To determine whether dasatinib acts synergistically with other immuno-chemotherapeutic agents by co-culture experiments.
Prospective, multi center clinical trial
Patients with CLL in need of treatment AND fludarabine refractory, age 18-80 year inclusive
Patients will be treated with dasatinib monotherapy 100mg daily. At four weeks patients will be re-evaluated. Patients with less than a partial response will receive fludarabine (orally 40mg/daily for 3 days q28) in addition to dasatinib. After two cycles of fludarabine, responses will be evaluated. In case of progressive disease following 2 cycles of fludarabine in combination with dasatinib, patients will go off study. All other patients will be treated with four more cycles of fludarabine in combination with daily dasatinib treatment. Patients that receive monotherapy after the initial 28 days and that develop progressive disease will 'cross-over' to the combination treatment.
Primary study parameters/outcome of the study:
-- Clinical response rate and quality ( CR, PR) at 32 weeks
-In case of complete responses: minimal residual disease status
- Overall safety profile as determined by the incidence of clinically significant adverse events.
- Event free survival (i.e. time from registration to induction failure, progression, relapse or death whichever occurs first), progression free survival (i.e. time from registration to disease progression, relapse or death due to CLL whichever occurs first) and disease free survival (i.e. time from CR to relapse)
Extensive (functional) In vitro studies of dasatinib treated cells will be performed:
- Expression profile of apoptosis regulatory genes at the mRNA level (MLPA) and protein level (western blot)
- Study in vitro synergy of dasatinib treatment with different chemotherapeutic and immunotherapeutic drugs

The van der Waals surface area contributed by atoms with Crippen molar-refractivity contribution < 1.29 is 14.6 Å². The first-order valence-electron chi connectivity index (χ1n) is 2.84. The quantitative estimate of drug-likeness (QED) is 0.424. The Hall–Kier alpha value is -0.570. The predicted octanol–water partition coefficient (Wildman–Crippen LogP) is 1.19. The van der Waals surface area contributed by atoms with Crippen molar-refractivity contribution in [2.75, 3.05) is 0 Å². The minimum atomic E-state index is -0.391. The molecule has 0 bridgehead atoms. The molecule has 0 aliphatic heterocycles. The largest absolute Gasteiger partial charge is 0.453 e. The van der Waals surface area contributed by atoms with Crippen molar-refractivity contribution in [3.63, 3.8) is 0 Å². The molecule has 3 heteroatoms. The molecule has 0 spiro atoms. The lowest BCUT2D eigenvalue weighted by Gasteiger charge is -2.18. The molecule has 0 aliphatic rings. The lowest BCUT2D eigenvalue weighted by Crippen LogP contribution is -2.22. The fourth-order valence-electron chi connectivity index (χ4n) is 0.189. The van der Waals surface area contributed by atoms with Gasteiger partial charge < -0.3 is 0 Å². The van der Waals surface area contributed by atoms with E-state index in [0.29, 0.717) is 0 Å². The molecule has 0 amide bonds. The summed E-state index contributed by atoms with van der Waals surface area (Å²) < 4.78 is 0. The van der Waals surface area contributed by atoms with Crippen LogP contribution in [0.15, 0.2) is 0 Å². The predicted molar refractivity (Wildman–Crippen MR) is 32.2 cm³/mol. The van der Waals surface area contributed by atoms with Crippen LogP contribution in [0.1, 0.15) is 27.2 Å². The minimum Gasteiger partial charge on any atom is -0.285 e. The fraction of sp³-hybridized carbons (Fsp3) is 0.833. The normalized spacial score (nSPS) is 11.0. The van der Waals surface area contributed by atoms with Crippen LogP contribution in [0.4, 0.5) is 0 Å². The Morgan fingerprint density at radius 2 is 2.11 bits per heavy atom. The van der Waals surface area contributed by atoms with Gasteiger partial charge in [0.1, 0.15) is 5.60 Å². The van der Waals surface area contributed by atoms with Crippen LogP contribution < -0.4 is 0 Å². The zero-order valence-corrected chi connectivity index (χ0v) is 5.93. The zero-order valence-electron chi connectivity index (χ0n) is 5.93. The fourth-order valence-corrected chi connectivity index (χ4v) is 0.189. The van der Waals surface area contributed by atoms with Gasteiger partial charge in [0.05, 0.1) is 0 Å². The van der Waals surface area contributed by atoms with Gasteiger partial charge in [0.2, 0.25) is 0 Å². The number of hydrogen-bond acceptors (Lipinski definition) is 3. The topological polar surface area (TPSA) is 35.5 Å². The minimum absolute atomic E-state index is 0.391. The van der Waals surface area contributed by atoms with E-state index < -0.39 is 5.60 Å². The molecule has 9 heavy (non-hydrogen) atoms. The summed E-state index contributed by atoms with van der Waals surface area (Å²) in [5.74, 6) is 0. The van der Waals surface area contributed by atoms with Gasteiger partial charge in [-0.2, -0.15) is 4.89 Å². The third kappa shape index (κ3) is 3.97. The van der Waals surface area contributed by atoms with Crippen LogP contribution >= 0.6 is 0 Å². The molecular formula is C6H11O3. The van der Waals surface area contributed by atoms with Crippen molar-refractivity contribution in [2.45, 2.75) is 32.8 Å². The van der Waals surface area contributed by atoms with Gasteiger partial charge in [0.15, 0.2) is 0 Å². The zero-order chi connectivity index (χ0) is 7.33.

Nature and extent of the burden and risks associated with participation, benefit and group relatedness (if applicable):
The monitoring of the patients during treatment and follow-up are according to the standard procedures in the treatment of patients with CLL. This means physical examination at a regular frequency (7 times from registration until the end of treatment; every 3 months during follow-up), blood sample analysis (9 times from registration until the end of treatment; every 3 months during follow-up), bone marrow analysis (2 times from registration until the end of treatment) and CT-scan (4 times from registration until the end of treatment). In addition, an ECG will be performed at entry of the study.
Hematological side-effects of dasatinib are cytopenias. Especially a drop in leukocytes and thrombocytes has been reported. In most cases, cytopenias can be controlled by dose adjustment. A temporarily inflammation of the liver can occur (< 3% of patients) and is in most cases reversible by dose adjustment. Most other reported side-effects are nausea, muscle cramps, painful joints, headache, fluid retention (including pleural effusion) and gain of weight. Most of the side-effects can successfully be managed by dose-adjustment.
Side-effects of fludarabine in the dose just in this study are temporarily cytopenias, nausea, emesis, diarrhea, mucositis, liver function abnormalities, fever, rash, conjunctivitis and dizziness.
Please refer to this study by its ClinicalTrials.gov identifier: NCT01051115
|Contact: Arnon P Kater, MD, PhDfirstname.lastname@example.org|
|Contact: Marjolein Spiering, Msemail@example.com|
|Maastricht university medical center||Not yet recruiting|
|Maastricht, Limburg, Netherlands, 6229 HX|
|Contact: Michel van Gelder, MD, PhD +31-43 - 387 6543 firstname.lastname@example.org|
|Academic Medical Center||Recruiting|
|Amsterdam, NH, Netherlands, 1105 AZ|
|Contact: Marjolein Spiering, Ms +31-20-5669111 email@example.com|
|Contact: Arnon P Kater, MD, PhD +31-20-5669111 firstname.lastname@example.org|
|Erasmus MC-Daniel den Hoed Cancer Center||Recruiting|
|Rotterdam, ZH, Netherlands, 3015 CE|
|Contact: Jeanette K Doorduijn, MD, PhD +31-10 7040704 email@example.com|
|University Medical Center Groningen||Recruiting|
|Groningen, Netherlands, 9713 GZ|
|Contact: Simon MG Daenen, MD, PhD +31-50 3616161 firstname.lastname@example.org|
|Principal Investigator:||Arnon P kater, MD, PhD||Academic medical Center, Amsterdam, the Netherlands|
|Principal Investigator:||Marinus HJ van Oers, MD, PhD||Academic Medical Center, Amsterdam, the Netherlands|